By Jeffrey VanWingen M.D. — One of many Emotional Health blogs on SmartLivingNetwork.com
This week, we watched the chaos in Boston as two bombs brought tragedy to the city's famous marathon. The airwaves and social media lit up with analysis and commentary. The event was recanted with lauding remarks on how some ran instinctively toward the commotion in order to help. Tenacity and service were heralded, and the words of Mr. Rogers brought us comfort:
"When I was a boy and I saw scary things, my mother would say to me, Look for the helpers. You will always find people who are helping. To this day, especially in times of disaster, I remember my mother’s words and I am always comforted by realizing that there are still so many helpers – so many caring people in this world."
This week, I gathered with a small group of medical students to reflect on the history of medicine. One of our topics was the bubonic plague, a disaster which rocked 14th century Europe, annihilating 1/3 to 1/2 of its people The group imagined ourselves as doctors during this time. Not much was known about the disease at the time, other than that it was deadly and highly contagious, but history tells us that some doctors fled while some others stayed and tended the sick at great personal risk. We wondered what we would have done given the circumstances? What would we do if faced with a similar situation today? We each considered whether we were of the same metal as the "helpers" referred to by Mr. Rogers.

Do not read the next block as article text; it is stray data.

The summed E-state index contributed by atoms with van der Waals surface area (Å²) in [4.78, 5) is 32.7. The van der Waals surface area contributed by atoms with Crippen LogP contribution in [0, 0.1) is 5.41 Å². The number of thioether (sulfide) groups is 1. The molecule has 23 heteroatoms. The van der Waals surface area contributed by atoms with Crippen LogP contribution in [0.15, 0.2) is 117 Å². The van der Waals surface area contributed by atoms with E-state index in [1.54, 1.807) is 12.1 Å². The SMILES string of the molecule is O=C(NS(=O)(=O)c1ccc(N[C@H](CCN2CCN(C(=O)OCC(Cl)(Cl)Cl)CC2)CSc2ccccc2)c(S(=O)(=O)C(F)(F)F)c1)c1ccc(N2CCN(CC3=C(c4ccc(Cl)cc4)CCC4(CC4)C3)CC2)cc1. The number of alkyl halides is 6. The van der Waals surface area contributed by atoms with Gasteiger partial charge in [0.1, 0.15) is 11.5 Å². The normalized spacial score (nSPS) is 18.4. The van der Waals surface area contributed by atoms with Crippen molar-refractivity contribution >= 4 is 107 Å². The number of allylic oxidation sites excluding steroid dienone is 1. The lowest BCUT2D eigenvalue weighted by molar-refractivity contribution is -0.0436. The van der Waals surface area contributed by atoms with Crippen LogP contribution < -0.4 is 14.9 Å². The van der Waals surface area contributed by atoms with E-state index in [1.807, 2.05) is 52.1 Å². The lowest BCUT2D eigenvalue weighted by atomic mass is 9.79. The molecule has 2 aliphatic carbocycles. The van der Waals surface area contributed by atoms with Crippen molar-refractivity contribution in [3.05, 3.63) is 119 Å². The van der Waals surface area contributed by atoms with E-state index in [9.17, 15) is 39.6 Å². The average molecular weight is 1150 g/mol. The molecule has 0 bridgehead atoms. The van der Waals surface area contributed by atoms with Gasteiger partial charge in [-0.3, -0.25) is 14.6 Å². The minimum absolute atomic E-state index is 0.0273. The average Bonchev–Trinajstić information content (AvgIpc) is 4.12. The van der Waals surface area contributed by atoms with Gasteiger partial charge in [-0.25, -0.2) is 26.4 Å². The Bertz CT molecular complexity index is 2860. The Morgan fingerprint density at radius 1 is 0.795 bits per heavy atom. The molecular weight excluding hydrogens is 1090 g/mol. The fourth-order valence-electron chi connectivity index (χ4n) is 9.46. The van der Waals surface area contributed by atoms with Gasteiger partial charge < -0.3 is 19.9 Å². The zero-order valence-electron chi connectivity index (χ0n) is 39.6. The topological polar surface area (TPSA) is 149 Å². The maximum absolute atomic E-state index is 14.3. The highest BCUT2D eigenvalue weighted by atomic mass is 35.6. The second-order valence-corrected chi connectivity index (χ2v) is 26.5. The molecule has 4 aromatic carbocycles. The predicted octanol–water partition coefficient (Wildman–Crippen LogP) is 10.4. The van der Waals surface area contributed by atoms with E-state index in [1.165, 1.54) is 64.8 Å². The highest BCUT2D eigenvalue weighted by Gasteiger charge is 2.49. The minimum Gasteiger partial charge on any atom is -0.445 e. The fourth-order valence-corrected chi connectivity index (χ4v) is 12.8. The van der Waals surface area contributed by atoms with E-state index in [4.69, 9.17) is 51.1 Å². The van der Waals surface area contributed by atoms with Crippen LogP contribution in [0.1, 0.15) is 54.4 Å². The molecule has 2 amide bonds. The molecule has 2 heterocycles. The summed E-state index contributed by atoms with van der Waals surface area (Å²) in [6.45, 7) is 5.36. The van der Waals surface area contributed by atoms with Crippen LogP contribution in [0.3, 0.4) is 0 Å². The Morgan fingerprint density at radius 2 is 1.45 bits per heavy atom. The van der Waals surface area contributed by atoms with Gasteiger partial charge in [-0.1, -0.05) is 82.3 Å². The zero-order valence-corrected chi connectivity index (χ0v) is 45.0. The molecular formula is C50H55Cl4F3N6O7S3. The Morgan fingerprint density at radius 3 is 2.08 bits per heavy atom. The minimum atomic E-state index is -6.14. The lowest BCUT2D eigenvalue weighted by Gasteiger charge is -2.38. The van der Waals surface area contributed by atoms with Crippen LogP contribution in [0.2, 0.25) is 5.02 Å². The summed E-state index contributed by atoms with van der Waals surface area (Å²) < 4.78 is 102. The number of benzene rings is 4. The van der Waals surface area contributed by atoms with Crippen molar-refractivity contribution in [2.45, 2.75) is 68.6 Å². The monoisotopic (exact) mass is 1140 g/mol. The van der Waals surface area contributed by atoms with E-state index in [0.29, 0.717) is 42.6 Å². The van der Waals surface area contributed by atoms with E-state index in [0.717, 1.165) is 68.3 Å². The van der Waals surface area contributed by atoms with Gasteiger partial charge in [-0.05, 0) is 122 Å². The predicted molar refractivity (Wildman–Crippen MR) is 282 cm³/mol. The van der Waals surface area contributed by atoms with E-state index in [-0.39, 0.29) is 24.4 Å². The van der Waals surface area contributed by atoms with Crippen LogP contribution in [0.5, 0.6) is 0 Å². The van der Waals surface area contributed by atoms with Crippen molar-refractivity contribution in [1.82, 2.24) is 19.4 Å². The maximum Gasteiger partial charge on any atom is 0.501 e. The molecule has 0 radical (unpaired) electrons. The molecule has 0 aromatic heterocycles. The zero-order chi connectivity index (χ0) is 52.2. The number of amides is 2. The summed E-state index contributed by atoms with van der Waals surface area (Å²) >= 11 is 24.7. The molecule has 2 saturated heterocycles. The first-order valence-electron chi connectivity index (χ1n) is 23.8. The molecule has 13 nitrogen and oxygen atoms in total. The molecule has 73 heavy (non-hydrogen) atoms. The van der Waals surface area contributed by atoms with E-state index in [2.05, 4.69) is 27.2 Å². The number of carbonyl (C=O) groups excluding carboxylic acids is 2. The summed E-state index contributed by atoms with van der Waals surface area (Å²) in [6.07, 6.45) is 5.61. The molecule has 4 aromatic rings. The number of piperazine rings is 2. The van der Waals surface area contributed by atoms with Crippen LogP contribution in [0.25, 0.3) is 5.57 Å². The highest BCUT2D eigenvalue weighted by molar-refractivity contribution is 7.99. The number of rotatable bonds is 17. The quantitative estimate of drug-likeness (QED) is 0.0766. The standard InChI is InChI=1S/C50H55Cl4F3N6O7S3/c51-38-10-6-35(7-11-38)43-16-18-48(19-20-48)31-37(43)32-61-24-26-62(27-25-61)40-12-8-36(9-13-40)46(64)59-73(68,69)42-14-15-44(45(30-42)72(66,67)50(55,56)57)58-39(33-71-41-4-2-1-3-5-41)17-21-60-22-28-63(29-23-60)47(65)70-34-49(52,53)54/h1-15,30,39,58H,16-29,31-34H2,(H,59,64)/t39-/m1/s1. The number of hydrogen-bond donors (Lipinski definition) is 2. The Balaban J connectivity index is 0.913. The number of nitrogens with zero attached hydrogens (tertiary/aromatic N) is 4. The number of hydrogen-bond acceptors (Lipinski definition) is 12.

I've done a lot of thinking about such people today. They walk among us, both known and unknown, a cut apart. What separates and elevates these people? Is it a mindset? Is it a job? What helpers do I see in my day-to-day life not ripped with tragedy? The essence, I believe, is that helpers place others before themselves on numerous levels. And I believe that there is nothing more honorable than an act that puts another before self. In truth, any of us could be called to the test at any time.
Here's to the nurse that helped me without asking when I struggled filling a printer with paper today. Here's to the woman I saw helping a wheelchair-bound person onto the elevator. Here's to the people who picked up the chairs after a meeting. And here's to the military, police, and firefighters who put themselves in harm's way for the benefit of others. They saw a need and gave of themselves to fill it.
As a parent, I sincerely hope that my children will develop these qualities. I challenge them to look at their lives in a vectoral fashion, a sum of pluses and minuses. At the culmination of their lives, those positives and negatives are going to add up to a number that will either be in the red or the black. I ask them to consider whether they will leave the world in better or worse condition at the end of their run. I challenge them to look at every little thing, from the trash they produce to the impact they have on others. I can't help but think that daily practice of such little acts leads to the instinctive behavior demonstrated by those courageous people in Boston who ran toward rather than away.
In this world, we have helpers and destroyers. How ironic is it that in horrific events such as Boston we see the poles of each side? There will always be good and there will always be bad. Accepting this dichotomy can bring peace. Embracing the good and working to create more of it can bring resilience in times where destruction is present.
This week, I challenge you to examine your mindset on this topic. As the sun sets on your day, who came first? How will you leave the world you live in? Will you run toward darkness, chaos, and need as a helper?
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